What, then, is faith, and why does it—as opposed to other things—avail? Faith is that by which the Holy Spirit unites us to Jesus Christ or it is the spiritual bond that unites us to Jesus Christ. Faith is that power by which we live out of Jesus Christ, drawing out of him the fullness of graces that are in him. We see that in the context: “For we through the Spirit wait for the hope of righteousness by faith” (v. 5). The activity described in verse 5 is the activity of waiting, which is an earnest longing and expectation for some future benefit. The object of this activity—that for which we earnestly long, or that for which we have expectation—is the hope of righteousness, which we shall possess on the last day. The means or instrument of our waiting is faith. And the agent of faith or the one who works this faith in us is the Holy Spirit.

You could not substitute other words for the words of verse 5 without destroying the gospel. For example, Paul did not write, “For we by the power of our free will wait for the hope of righteousness by our good works or by our obedience to the law.” That would be false doctrine. That would make our salvation depend upon our obedience. May that never be! The word of God is clear: “For we through the Spirit wait for the hope of righteousness by faith.”

Faith, therefore, is not our work. It is God’s gift to us. When God works faith in us, uniting us to Jesus Christ, then we become active.

Faith avails only because of its object. Faith in itself has no power. If faith trusted in another object other than Christ, then faith would also avail nothing. It would be as unavailing as circumcision or uncircumcision. If the object of faith were our good works or the law of God, then faith would avail nothing. Faith is never an end in itself. Faith looks away from itself to Christ. Faith embraces Christ; faith appropriates Christ; faith trusts in Christ; faith relies upon Christ; faith finds everything in Christ.

Paul virtually equates faith with the object of faith, namely Christ, in Galatians 3:23, 25: “But before faith came, we were kept under the law, shut up unto the faith which should afterwards be revealed…But after that faith is come…” “Before faith came” means “Before Christ, the object of faith, came.” “The faith which should afterwards be revealed” means “Christ, the object of faith, should afterwards be revealed.”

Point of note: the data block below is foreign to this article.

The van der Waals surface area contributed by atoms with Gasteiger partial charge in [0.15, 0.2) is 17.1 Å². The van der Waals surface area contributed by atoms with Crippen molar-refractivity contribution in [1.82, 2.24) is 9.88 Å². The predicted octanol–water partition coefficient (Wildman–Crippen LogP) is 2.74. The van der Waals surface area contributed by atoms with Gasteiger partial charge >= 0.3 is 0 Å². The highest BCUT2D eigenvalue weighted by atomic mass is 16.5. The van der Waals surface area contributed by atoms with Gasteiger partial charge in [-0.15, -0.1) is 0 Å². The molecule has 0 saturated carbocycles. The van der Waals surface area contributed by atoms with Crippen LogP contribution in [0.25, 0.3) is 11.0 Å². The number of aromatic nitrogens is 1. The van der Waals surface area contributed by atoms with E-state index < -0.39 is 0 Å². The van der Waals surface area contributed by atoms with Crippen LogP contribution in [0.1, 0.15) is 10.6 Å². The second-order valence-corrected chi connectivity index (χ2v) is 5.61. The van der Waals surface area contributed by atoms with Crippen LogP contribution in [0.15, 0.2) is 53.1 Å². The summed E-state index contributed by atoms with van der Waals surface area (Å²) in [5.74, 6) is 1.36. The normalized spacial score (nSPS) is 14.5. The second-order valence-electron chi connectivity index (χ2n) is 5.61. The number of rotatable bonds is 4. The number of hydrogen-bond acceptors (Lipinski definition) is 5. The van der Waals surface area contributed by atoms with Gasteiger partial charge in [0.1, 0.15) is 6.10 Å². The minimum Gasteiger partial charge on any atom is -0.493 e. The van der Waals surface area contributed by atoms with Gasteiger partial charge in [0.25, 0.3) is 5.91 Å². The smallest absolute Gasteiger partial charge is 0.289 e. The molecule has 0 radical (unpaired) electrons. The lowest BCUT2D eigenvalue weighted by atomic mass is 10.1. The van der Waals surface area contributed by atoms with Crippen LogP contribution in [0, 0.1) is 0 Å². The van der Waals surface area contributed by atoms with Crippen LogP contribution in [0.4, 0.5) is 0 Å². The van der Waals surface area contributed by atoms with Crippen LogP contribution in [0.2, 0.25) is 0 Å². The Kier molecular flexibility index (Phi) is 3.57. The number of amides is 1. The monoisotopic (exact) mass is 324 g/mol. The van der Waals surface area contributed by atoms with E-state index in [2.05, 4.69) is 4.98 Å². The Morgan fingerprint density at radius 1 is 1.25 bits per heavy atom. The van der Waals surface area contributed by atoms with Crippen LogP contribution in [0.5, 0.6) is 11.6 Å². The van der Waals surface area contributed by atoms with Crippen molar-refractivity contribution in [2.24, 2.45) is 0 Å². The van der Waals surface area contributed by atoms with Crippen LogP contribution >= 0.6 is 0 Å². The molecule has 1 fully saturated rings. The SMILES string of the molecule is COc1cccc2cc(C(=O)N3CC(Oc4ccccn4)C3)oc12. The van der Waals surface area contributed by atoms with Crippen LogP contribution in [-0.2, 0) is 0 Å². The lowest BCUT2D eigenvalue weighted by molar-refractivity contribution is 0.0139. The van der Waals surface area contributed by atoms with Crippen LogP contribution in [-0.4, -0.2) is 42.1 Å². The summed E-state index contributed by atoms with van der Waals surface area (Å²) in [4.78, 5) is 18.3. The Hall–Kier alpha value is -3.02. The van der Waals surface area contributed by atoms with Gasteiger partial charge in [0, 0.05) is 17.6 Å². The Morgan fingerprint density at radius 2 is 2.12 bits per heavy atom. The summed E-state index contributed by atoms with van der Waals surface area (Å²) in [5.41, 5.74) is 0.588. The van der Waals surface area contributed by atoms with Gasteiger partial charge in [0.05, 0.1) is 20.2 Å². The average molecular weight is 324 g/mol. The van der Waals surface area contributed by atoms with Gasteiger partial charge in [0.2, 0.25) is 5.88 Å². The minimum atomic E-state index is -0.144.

By faith, then, Christ becomes ours. That is why faith avails.  

But faith is not in our power. We believe by the Spirit. The Spirit gives faith to us and works faith in us; he regenerates us, and then we believe. Furthermore, without faith everything that Christ did for us would be unconnected to us. Christ has accomplished our salvation. He has obeyed God’s law for us. He has suffered for us. He has died for us. He has endured the penalty of the law for us. He has borne the curse of the law for us. But that would be of no advantage to us, unless we were united to him and received all his benefits, which must come to us through the instrument of faith.

John Calvin understood this; he begins the third book of his Institutes, “The Way in Which We Receive the Grace of Christ,” with these words:

…We must understand that as long as Christ remains outside of us, and we are separated from him, all that he has suffered and done for the salvation of the human race remains useless and of no value to us. Therefore, to share with us what he has received from the Father, he had to become ours and to dwell within us…we obtain this by faith…the Holy Spirit is the bond by which Christ effectually unites us to himself…Faith is the principal work of the Holy Spirit.”[1]

Faith avails, then. Faith avails much. Faith avails everything. Without faith we have nothing. By faith we possess everything, because by faith we possess Christ. And by possessing Christ we possess all his riches and gifts.

Faith’s gift worked in us by the Holy Spirit becomes active under the gospel. If you present Christ in the gospel to someone who has faith, that person will reach out for Christ.  And every time that a believer hears the gospel, which should be at least twice every Sunday, he is active in faith. The Christian continues to believe in Jesus Christ. He is more and more united to him. He grows in faith in him.

Faith is the activity of knowing the son of God as our Savior. Faith is the activity of holding for truth everything revealed in God’s word. Faith is the activity of finding salvation in Christ alone. Faith is the activity of refusing to trust in the works of the law as the reason for our justification. Faith is the activity of refusing to be entangled again with the yoke of bondage of the law. Faith is the activity of being assured of one’s own personal election and salvation.

Oh yes, faith availeth! And although Paul does not mention justification in verse 6, faith avails for justification too. Faith is the sole instrument of justification. Circumcision is not the instrument of justification. Good works are not instruments in justification. The law is not the instrument or the basis of justification. Only faith is the instrument of our justification before God, for by faith we appropriate the righteousness of Jesus Christ, which is the ground or basis of our justification, and which God imputes to us.

To be continued...

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[1] John Calvin, Institutes of the Christian Religion, ed. John T. McNeill, trans. Ford Lewis Battles, 2 vols., Library of Christian Classics 20–21 (Philadelphia: Westminster Press, 1960), 1:537.